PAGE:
Having explained the underlying causes of polarization in Kenya and Taiwan, we then explore the extent to which political polarization impacts democracy, and the role of elections in young democracies, in cases where the causes of polarization are different. This is undertaken using data collected in 2019 from the seventh wave of the World Values Survey (WVS) for Taiwan and Afrobarometer round 8 survey data for Kenya.
The findings tell us that if political elites were willing to reform the electoral process, then political parties could play a role in reconciling divisive differences and consequently increase the probability of successful reform. This suggests that politicians can overcome the challenge of polarization and win public support for reform by embracing cooperation across parties. More importantly, the results imply that a trustworthy electoral process could reduce the conflict between winners and losers. In other words, the cause of polarization in different democracies needs to be considered while examining the relationship between polarization and democratic support and vice versa.
Our study suggests that if political elites were to ask their competitors to jointly find a common ground to consolidate the democratic system, this would increase the level of confidence in the electoral system and could help change people’s hostile attitudes toward their opponents, thus decrease the levels of polarization.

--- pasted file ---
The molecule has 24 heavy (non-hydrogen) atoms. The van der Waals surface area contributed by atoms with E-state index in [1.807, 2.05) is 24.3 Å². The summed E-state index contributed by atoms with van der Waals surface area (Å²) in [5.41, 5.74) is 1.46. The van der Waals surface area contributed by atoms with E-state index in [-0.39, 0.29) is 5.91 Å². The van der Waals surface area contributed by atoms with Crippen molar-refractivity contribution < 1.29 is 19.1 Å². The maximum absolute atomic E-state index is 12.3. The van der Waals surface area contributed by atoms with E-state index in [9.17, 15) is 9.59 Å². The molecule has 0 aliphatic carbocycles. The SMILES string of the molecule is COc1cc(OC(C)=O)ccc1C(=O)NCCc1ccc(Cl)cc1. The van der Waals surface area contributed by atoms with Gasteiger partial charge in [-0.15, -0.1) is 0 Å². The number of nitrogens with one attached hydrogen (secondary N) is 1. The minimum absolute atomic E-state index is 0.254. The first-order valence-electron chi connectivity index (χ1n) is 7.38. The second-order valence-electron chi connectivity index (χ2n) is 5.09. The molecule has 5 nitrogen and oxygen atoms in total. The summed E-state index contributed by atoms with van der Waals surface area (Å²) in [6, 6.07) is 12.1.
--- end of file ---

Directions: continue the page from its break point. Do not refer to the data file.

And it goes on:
Encouragingly, even though the causes of polarization are different in the two countries, our findings show that the solution to deal with polarization might be the same. Both in Kenya and Taiwan, citizens are still counting on the election to be the way in which to maintain support for the democratic system.
Our analyses come to two main conclusions. In the case of young African democracies, where ethnic divisions are the fundamental reason for unstable politics, the electoral process needs to provide fair opportunities to all ethnic groups. While electoral reform could potentially deal with different ethnic interests, there is no guarantee that losers will consent if the reform process does not satisfy all sub-groups, thus creating new tension among the elite. Therefore, the effect of electoral reform on resolving polarizing issues varies depending on the nature and level of disagreement. Electoral reform might converge slightly different perspectives, but the effect is limited if the cause of polarization is not resolved.
In the case of new Asian democracies, where partisanship and ideological divisions lead to polarization on various policies, the electoral system must ensure voters always have viable alternatives. If the electoral system provides too many advantages to the incumbent party, that party could effectively disable the ability of challenger parties to survive and thus lowering confidence in democracy among the losers.
The Kenya-Taiwan comparison implies that elections matter for political stability in a polarized society, showing that this article is an insightful addition to the growing academic literature on political polarization in new democracies.
Dennis L.C. Weng (@DennisWeng) is an associate professor of political science at Sam Houston State University, USA.
Catherine Musuva is a non-resident research associate at the Centre for Research on Democracy (CREDO) at Stellenbosch University, South Africa.